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[Photographs: Christopher Lehault]

Every year when St. Patrick's day rolls around, the devoted drinker has two choices. The first is to seek out well crafted spirits that honor Ireland's long heritage of small-batch beverages. Those folks will be enjoying the holiday with a single malt whiskey or perhaps an Irish-inspired ale from one of America's craft breweries. For the rest of the masses, St. Patrick's Day is a time to celebrate not the drinks, but the drinking; the camaraderie found in a shared pint of Guinness, a Jameson on the rocks, or the unfortunately-named Irish Car Bomb.

When it comes to cider, getting an artisanal Irish brand is pretty much out of the question. I could wax poetic about Ireland's budding cider revival and hand-crafted Irish ciders such as Llewellyn's Double L Real Cider, but shipping a bottle of cider half way around the world is expensive, and Irish ciders aren't widely available in the States. Instead, we pretty much have one option in America for a St. Patrick's Day cider: Magners Irish Cider.

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Imported by the C&C Group (home of Blackthorn, Gaymers, and a few other British ciders), Magners is sold in Ireland as Bulmers. Since the 1930s, Magners and Bulmers have come from the same cider mill in Clonmel, South Tipperary. Using locally sourced apples from their own orchards and nearby farms, Magners is blended from 17 apple varieties and aged up to two years.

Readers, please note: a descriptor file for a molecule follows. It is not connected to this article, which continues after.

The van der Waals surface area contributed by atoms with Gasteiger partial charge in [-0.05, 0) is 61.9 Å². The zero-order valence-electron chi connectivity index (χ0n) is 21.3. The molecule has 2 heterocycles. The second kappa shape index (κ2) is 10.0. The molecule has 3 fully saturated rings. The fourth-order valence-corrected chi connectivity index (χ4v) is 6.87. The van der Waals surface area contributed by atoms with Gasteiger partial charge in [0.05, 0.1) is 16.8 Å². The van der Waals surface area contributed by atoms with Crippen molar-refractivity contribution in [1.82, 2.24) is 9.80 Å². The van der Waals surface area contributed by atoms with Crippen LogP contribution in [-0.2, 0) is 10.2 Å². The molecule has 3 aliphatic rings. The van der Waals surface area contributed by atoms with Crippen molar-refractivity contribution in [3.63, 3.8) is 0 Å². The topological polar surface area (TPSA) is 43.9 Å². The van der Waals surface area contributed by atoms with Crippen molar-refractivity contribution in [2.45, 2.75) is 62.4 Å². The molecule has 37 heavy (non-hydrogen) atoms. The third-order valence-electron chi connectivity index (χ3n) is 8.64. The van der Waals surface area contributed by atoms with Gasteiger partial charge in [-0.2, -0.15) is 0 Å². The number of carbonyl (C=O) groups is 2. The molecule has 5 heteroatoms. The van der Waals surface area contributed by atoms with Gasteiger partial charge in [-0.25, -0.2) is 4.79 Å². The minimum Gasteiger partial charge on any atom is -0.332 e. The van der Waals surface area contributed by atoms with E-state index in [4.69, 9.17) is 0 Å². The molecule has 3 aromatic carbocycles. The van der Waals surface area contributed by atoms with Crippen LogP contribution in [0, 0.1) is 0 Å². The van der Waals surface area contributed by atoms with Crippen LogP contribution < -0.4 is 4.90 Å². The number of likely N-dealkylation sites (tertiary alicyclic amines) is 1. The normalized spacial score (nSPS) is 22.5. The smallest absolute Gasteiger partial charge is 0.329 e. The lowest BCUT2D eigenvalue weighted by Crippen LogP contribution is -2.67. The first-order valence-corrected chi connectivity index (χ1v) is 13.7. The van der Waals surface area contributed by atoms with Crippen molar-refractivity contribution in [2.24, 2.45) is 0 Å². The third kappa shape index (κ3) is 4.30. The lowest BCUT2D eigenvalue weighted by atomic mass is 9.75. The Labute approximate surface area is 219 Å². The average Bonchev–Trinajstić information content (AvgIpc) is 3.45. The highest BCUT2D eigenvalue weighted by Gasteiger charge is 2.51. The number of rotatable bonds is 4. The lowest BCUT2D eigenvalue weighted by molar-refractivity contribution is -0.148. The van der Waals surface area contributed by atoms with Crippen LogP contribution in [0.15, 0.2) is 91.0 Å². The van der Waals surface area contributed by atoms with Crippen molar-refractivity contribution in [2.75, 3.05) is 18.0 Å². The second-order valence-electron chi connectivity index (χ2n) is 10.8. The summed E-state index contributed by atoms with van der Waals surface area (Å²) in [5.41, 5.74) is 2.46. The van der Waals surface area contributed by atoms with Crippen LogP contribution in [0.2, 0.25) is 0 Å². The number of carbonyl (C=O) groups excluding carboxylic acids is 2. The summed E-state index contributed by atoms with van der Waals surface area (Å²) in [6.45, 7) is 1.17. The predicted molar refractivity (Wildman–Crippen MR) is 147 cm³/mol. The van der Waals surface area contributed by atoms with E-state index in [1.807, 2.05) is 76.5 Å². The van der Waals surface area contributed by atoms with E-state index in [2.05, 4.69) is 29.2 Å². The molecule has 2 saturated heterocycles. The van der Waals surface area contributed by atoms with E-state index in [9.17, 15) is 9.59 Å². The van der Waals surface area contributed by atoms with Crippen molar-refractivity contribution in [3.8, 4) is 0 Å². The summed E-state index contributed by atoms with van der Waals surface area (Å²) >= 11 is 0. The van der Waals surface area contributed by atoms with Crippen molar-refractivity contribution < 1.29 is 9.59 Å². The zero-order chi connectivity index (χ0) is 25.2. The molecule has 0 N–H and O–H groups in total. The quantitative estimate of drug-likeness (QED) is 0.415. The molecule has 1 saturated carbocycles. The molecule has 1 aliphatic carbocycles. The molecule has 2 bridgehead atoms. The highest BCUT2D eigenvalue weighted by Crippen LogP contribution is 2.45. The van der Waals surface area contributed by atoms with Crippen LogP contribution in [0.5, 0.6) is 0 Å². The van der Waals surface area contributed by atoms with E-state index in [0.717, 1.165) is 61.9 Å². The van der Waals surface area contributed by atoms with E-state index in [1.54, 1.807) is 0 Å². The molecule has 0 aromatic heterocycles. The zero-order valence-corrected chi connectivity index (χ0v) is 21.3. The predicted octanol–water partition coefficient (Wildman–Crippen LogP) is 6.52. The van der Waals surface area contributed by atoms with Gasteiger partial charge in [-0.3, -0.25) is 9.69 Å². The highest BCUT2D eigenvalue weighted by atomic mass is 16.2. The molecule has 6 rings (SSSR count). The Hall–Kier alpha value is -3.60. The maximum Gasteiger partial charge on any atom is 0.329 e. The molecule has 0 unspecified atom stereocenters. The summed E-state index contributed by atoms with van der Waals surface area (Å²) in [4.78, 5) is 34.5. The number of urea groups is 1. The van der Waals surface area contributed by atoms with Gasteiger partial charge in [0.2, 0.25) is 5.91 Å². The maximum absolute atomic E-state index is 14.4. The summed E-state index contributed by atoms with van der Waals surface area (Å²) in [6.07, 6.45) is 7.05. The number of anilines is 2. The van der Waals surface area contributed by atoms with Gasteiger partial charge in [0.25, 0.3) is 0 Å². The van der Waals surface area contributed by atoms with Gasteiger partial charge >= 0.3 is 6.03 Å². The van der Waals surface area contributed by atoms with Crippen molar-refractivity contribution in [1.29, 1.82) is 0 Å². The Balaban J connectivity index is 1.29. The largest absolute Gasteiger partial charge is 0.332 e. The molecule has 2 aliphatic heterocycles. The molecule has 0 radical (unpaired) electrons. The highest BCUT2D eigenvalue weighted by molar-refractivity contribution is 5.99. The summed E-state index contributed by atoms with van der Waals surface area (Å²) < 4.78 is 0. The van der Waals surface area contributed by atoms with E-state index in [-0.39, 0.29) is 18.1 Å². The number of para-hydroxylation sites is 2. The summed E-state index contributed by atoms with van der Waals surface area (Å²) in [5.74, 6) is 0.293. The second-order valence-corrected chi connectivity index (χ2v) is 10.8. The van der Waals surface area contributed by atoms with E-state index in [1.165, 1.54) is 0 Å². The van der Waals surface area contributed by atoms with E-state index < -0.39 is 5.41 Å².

When it comes down to taste, in all honesty, you can do a lot worse than a Magners. While still a far cry from the handcrafter American ciders we have come to love here on The Cider Press, Magners is not as sweet as some of large-scale ciders that are made in the US. There is a defined ciderlike quality as opposed to the more apple juice flavors often found in most larger-volume ciders. But it lacks depth and finishes both musky and watery. There's actual cider in Magners, but there's also sugar, malic acid (for tartness), artificial color, and forced carbonation.

Of course, the lack of subtlety makes Magners easy-drinking, and that's just what we are going for on St. Patrick's Day. The folks at Magners recommend serving their cider cold, poured over a full glass of ice, but I am not going to go all Mayor Bloomberg on my cider any time soon. Chilled is fine. Try serving it black-and-tan style with a Guinness to make a Poor Man's Black Velvet.

About the author: Christopher Lehault is a New Jersey-based cider journalist, craft beer documentarian, and home brewer. Follow his cider adventures on Facebook, Google+, and Twitter.

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